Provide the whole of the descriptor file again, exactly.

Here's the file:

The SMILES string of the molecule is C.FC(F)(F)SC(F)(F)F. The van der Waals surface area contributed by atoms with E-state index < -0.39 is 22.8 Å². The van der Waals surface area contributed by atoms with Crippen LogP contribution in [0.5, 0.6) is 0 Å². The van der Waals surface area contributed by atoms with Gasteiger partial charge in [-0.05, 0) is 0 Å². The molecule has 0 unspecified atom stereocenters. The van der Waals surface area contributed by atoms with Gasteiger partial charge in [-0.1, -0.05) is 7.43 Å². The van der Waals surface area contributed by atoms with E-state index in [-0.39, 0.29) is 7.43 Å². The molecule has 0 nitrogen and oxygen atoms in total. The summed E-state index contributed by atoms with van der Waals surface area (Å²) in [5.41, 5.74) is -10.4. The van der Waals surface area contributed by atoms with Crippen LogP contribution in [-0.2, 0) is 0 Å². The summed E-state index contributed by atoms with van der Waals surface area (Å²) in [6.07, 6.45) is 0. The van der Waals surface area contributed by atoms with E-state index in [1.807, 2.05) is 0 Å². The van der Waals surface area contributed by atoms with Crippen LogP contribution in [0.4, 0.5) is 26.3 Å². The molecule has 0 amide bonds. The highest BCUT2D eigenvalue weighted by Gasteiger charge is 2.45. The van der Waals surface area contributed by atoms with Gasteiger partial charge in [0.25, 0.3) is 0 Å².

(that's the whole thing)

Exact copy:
The SMILES string of the molecule is C.FC(F)(F)SC(F)(F)F. The van der Waals surface area contributed by atoms with E-state index < -0.39 is 22.8 Å². The van der Waals surface area contributed by atoms with Crippen LogP contribution in [0.5, 0.6) is 0 Å². The van der Waals surface area contributed by atoms with Gasteiger partial charge in [-0.05, 0) is 0 Å². The molecule has 0 unspecified atom stereocenters. The van der Waals surface area contributed by atoms with Gasteiger partial charge in [-0.1, -0.05) is 7.43 Å². The van der Waals surface area contributed by atoms with E-state index in [-0.39, 0.29) is 7.43 Å². The molecule has 0 nitrogen and oxygen atoms in total. The summed E-state index contributed by atoms with van der Waals surface area (Å²) in [5.41, 5.74) is -10.4. The van der Waals surface area contributed by atoms with Crippen LogP contribution in [-0.2, 0) is 0 Å². The summed E-state index contributed by atoms with van der Waals surface area (Å²) in [6.07, 6.45) is 0. The van der Waals surface area contributed by atoms with E-state index in [1.807, 2.05) is 0 Å². The van der Waals surface area contributed by atoms with Crippen LogP contribution in [0.4, 0.5) is 26.3 Å². The molecule has 0 amide bonds. The highest BCUT2D eigenvalue weighted by Gasteiger charge is 2.45. The van der Waals surface area contributed by atoms with Gasteiger partial charge in [0.25, 0.3) is 0 Å².